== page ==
In recent years, more and more people have and are still choosing Canada as their destination when migrating. The reason is not far fetched, Canada is a hospitable country, home to people of diverse cultures and origins. The various modes of entry for many migrants include applying under different Visa categories like the Work, Investors, Tourist, Student Visas respectively.
However, the focus is shifting from merely gaining entry into Canada as a resident, there is a yearning to be a beneficiary of all the good of Canada. People are now seeking to be citizens of Canada, going a step further than just permanent citizens.
For those that fall into this category of migrants, here is how to go about the process of becoming a citizen of Canada.
FIRST THINGS FIRST; WHAT’S THE DIFFERENCE BETWEEN CITIZENSHIP AND PERMANENT RESIDENCY?
It is very important to know what the difference is between being a permanent resident and being a citizen. As a permanent resident, you can reside in Canada. You can freely work and even study. The citizen also enjoys similar privileges but has some edge over just a permanent resident. Only citizens are allowed to take part in electoral activities, they only can vie for political offices and many government employments are exclusive to Citizens.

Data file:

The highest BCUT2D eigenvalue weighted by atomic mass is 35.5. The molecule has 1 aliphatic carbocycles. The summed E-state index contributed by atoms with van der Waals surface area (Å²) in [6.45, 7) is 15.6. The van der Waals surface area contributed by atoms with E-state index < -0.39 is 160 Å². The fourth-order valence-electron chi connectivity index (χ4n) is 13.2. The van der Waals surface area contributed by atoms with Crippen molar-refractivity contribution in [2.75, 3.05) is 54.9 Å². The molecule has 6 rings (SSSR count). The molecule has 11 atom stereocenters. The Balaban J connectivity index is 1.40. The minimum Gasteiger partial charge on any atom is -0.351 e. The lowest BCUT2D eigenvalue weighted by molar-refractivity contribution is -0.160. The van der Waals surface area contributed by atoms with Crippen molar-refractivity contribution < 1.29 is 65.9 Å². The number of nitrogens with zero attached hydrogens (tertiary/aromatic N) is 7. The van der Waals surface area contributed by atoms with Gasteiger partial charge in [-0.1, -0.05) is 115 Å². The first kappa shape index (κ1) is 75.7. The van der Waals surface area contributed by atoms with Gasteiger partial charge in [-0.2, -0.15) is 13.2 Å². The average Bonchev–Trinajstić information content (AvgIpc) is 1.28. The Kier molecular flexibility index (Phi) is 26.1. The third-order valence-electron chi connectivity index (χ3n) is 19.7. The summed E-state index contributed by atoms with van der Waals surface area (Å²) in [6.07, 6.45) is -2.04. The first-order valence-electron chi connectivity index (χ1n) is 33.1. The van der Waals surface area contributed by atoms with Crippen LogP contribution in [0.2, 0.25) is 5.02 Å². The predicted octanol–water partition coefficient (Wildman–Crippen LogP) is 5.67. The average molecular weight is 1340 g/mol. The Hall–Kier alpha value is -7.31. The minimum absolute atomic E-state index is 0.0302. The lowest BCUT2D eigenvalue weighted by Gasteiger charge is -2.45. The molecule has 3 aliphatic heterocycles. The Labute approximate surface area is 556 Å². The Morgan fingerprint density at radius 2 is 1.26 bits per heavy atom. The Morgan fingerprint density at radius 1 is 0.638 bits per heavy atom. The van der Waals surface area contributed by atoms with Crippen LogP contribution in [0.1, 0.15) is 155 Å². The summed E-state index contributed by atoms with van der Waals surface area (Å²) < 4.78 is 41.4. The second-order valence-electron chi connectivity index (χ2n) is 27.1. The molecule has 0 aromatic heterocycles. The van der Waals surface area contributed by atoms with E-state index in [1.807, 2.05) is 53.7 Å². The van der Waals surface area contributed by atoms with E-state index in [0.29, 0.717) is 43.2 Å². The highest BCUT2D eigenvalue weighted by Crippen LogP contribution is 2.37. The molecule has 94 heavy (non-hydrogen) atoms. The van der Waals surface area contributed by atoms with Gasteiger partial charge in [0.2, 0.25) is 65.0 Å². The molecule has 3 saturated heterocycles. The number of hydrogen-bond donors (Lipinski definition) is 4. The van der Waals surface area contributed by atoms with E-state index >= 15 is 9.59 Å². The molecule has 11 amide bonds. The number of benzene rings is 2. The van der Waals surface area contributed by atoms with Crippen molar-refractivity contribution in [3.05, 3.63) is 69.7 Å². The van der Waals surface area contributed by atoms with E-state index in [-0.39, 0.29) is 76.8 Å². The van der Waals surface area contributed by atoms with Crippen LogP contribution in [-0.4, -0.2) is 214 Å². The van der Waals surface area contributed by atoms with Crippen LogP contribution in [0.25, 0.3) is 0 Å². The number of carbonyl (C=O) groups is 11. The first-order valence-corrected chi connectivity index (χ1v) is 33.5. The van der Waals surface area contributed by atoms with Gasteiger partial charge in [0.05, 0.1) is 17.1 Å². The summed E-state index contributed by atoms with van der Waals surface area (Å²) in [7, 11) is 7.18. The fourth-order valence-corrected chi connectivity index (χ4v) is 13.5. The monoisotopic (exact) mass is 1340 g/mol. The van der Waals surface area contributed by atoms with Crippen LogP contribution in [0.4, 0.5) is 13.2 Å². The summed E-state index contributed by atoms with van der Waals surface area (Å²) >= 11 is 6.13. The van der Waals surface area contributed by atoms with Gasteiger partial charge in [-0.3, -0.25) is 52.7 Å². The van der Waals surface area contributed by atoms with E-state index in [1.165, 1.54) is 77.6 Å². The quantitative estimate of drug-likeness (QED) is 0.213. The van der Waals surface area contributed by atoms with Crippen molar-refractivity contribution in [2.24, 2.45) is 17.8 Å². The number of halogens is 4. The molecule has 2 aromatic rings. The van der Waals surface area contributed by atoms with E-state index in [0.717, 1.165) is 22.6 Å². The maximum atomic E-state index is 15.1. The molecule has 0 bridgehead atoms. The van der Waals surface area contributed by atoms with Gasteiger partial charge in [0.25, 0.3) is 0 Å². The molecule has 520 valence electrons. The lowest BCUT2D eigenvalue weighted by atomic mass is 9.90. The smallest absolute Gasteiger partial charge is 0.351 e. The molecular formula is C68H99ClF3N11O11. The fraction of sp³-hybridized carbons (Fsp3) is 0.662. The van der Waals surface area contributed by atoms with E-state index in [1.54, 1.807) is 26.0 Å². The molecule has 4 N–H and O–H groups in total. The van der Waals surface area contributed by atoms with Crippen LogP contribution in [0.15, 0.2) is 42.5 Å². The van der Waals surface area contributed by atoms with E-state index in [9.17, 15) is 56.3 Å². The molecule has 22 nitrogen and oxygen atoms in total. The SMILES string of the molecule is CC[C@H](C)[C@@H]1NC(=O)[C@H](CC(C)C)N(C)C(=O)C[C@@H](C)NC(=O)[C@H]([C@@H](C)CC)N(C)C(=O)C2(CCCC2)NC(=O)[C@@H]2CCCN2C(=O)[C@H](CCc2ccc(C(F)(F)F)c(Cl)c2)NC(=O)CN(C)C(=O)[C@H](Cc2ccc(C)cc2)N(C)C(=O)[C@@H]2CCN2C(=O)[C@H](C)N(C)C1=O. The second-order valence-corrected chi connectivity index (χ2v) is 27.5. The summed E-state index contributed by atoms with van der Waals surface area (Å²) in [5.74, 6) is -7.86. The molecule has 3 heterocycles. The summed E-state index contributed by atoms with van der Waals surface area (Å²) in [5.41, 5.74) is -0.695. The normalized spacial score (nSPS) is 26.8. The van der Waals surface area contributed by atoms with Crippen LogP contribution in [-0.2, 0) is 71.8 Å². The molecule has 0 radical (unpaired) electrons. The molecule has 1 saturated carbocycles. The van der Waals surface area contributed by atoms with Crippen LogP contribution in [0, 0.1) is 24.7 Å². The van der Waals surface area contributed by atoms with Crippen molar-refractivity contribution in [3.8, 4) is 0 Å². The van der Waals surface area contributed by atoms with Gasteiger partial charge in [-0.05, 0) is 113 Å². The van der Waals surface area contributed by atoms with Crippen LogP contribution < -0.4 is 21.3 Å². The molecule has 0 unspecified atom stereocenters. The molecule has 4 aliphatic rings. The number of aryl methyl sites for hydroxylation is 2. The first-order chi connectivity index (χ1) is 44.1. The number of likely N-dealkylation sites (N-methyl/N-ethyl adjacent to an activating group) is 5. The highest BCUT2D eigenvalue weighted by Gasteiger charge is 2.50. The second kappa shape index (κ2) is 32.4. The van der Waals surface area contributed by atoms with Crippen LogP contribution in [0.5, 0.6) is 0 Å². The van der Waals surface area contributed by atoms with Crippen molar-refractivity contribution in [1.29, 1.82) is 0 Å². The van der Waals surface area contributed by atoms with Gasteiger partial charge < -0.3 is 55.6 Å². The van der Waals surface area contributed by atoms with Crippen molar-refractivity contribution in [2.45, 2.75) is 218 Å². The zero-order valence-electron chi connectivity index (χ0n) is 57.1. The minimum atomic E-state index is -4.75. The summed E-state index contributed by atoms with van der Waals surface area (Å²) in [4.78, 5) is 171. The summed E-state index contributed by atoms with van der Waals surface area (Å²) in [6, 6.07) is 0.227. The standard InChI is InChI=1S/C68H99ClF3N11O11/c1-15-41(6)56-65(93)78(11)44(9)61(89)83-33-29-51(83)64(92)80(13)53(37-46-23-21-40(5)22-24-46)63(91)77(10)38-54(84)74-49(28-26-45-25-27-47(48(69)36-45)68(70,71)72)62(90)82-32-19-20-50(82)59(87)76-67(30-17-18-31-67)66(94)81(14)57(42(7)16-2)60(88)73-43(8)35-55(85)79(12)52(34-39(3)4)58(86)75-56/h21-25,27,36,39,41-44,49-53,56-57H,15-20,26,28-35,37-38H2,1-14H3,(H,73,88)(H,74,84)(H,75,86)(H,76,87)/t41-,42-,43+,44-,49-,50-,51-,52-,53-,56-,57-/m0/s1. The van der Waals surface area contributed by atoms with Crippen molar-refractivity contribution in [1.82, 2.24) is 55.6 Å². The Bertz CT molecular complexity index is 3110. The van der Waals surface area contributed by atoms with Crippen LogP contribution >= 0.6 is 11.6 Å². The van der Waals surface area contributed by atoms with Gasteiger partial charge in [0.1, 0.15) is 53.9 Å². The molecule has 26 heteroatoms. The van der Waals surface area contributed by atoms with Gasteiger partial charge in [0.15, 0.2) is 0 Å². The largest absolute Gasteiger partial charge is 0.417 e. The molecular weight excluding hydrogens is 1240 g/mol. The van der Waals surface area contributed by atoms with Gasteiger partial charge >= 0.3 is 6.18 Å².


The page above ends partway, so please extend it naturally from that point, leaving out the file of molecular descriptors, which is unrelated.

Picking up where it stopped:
BASIC QUALIFICATION FOR CITIZENSHIP
To become a citizen of Canada, you must have proof of permanent residence. Without being a permanent resident of Canada, the government will not grant your citizenship application. Besides, you must have obtained your permanent residency over a duration of time. Then you can apply for a change of your status to a full Citizen.
REQUIREMENTS TO CHANGE A PERMANENT RESIDENCY TO FULL CITIZENSHIP
With the 2017 Amendments of the Canadian CItizenship Act Section C sub-section 6, An individual can only apply for citizenship after he/she has resided permanently in Canada for a minimum of three years. Once this is met, you can present your application for citizenship bearing in mind that you’ll need a verification of your permanent residency status as well as documents like your tax, health records over the years you’ve spent in Canada.